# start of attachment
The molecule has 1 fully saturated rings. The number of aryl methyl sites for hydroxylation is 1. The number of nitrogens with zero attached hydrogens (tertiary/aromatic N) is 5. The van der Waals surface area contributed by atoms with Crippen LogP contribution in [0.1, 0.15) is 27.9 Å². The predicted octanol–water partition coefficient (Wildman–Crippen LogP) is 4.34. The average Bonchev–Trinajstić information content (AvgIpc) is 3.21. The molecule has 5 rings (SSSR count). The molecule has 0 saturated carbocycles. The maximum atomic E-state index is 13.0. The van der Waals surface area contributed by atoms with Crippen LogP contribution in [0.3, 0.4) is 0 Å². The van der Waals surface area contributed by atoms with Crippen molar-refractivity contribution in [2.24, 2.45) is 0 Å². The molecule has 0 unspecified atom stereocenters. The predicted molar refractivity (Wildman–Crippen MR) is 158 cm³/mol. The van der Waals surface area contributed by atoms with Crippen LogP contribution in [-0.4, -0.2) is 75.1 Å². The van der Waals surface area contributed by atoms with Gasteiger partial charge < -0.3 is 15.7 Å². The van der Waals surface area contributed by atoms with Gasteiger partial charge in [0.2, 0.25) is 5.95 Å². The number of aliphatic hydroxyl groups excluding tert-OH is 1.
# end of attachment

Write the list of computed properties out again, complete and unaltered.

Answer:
The molecule has 1 fully saturated rings. The number of aryl methyl sites for hydroxylation is 1. The number of nitrogens with zero attached hydrogens (tertiary/aromatic N) is 5. The van der Waals surface area contributed by atoms with Crippen LogP contribution in [0.1, 0.15) is 27.9 Å². The predicted octanol–water partition coefficient (Wildman–Crippen LogP) is 4.34. The average Bonchev–Trinajstić information content (AvgIpc) is 3.21. The molecule has 5 rings (SSSR count). The molecule has 0 saturated carbocycles. The maximum atomic E-state index is 13.0. The van der Waals surface area contributed by atoms with Crippen LogP contribution in [0.3, 0.4) is 0 Å². The van der Waals surface area contributed by atoms with Crippen molar-refractivity contribution in [2.24, 2.45) is 0 Å². The molecule has 0 unspecified atom stereocenters. The predicted molar refractivity (Wildman–Crippen MR) is 158 cm³/mol. The van der Waals surface area contributed by atoms with Crippen LogP contribution in [-0.4, -0.2) is 75.1 Å². The van der Waals surface area contributed by atoms with Gasteiger partial charge < -0.3 is 15.7 Å². The van der Waals surface area contributed by atoms with Gasteiger partial charge in [0.2, 0.25) is 5.95 Å². The number of aliphatic hydroxyl groups excluding tert-OH is 1.